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China Publishes Data Requirements for Food Packaging Petitions

June 15, 2011

The Chinese Ministry of Health (MOH) issued its Management Rules for the Administrative Approval of New Varieties of Food Related Products (the Rules) on June 1, 2011. The Rules set out procedures and requirements for the submission of petitions to clear the use of resins and additives in food packaging materials. The MOH has also released an accompanying guidance (Guidance), which details data requirements not specified in the Rules. The requirements set forth in both the Rules and the Guidance are relevant to submissions for "food related products," a term that also encompasses ingredients and additives for food, disinfectants, and detergents.

 

Article 3 of the Rules sets out the requirements for petitions for food-related products. Specifically, petitions should have a clear scope of use; demonstrate technical necessity; should not negatively impact human health under ordinary/reasonable uses or alter the ingredients, structure, color, or flavor of the food; and be used at the lowest possible level to achieve the desired technical effect. The data requirements are similar to those contained in the "clean-up" procedures (also known as the "grandfather petitions") that were due by June, 2010. In particular, the Rules require petitions to include the following materials and information:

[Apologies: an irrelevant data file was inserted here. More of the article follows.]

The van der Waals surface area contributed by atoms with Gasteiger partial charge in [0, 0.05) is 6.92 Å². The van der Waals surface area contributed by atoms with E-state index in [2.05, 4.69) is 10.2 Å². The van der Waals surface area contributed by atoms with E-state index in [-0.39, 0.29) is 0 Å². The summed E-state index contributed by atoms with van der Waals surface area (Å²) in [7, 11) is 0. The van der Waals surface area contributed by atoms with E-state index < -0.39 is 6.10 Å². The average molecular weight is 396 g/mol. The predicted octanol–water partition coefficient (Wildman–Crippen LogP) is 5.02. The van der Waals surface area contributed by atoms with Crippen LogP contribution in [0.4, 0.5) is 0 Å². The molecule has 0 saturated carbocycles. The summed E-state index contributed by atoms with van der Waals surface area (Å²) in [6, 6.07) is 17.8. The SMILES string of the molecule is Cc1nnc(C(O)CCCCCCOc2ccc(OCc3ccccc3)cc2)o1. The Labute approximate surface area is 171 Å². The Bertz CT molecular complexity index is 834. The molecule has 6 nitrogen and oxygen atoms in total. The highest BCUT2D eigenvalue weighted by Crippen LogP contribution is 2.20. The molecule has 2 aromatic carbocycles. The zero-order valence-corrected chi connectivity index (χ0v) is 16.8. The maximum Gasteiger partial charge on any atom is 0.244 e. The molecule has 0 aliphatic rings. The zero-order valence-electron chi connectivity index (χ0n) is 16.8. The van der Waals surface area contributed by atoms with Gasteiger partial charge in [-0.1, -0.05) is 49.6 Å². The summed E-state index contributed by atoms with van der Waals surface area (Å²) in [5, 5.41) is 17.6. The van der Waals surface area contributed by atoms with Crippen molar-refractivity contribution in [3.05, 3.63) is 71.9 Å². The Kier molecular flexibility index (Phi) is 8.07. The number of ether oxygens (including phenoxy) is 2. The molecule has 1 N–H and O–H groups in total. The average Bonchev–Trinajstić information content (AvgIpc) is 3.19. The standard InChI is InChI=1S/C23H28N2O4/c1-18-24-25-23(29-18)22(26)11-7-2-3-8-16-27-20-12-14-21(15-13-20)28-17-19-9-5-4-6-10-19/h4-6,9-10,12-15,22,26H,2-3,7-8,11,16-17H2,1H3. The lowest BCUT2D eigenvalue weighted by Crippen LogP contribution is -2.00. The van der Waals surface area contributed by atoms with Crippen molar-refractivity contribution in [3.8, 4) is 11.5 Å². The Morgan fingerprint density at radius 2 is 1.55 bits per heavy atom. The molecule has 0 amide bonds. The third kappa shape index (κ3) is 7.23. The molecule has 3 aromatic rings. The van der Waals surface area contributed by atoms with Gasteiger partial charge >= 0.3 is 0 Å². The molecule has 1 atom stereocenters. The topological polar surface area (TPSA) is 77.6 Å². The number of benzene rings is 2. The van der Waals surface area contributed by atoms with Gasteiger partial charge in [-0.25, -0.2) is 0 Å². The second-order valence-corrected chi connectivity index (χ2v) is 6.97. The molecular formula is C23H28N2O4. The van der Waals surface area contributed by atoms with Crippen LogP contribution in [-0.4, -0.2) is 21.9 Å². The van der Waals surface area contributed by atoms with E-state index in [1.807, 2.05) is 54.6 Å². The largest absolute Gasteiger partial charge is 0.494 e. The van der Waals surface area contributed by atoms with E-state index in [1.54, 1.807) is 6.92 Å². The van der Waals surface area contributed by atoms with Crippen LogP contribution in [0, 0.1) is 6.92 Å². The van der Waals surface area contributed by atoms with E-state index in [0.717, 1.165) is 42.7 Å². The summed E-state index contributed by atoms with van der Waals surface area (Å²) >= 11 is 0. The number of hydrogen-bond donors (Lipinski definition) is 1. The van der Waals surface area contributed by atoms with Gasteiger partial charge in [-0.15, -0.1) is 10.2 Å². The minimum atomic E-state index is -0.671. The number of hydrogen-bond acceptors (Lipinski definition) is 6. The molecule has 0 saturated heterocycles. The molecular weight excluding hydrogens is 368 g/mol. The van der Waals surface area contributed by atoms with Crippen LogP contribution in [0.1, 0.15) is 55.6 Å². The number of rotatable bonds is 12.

1. Application form;
  2. Physicochemical properties;
  3. Technical necessity, use, and conditions of use;
  4. Manufacturing process;
  5. Quality specifications, testing method, and test report;
  6. Toxicological safety assessment;
  7. Migration and/or residual level, estimated dietary exposure, and the method of determination;
  8. Approvals in other countries along with relevant documentation; and
  9. Other materials that may benefit the evaluation.

 

The quantity of toxicology of data required (Item 6) for a given substance is based upon its projected level of migration. In summary:

  • If the migration value is less than 0.01 mg/kg, then only structural analysis and other safety data or literature is required.
  • If the migration value is between 0.01 and 0.05 mg/kg, then three mutagenicity studies are required (i.e., Ames test, in vitro mammalian chromosome aberration test, and bone marrow cell micronucleus test).
  • If the migration value is between 0.05 and 5.0 mg/kg, then three mutagenicity studies are required, as well as a sub-chronic oral feeding study in a rodent species.
  • If the migration value is between 5.0 and 60 mg/kg, then three mutagenicity studies a sub-chronic oral feeding study in a rodent species, a teratogenicity study, a two-generation reproductive and developmental toxicity study, and a chronic toxicity and carcinogenicity bioassay are required.

 

All relevant changes to the data requirements for submissions are summarized below. The requirement that petitions demonstrate technical necessity (Item 3) is a new addition. Moreover, as noted, the Guidance specifies that submission materials must include an indication of the minimum level necessary to achieve the intended function. If the requested use level is deemed unnecessary, the petition may be rejected, or the use level in the final approval reduced.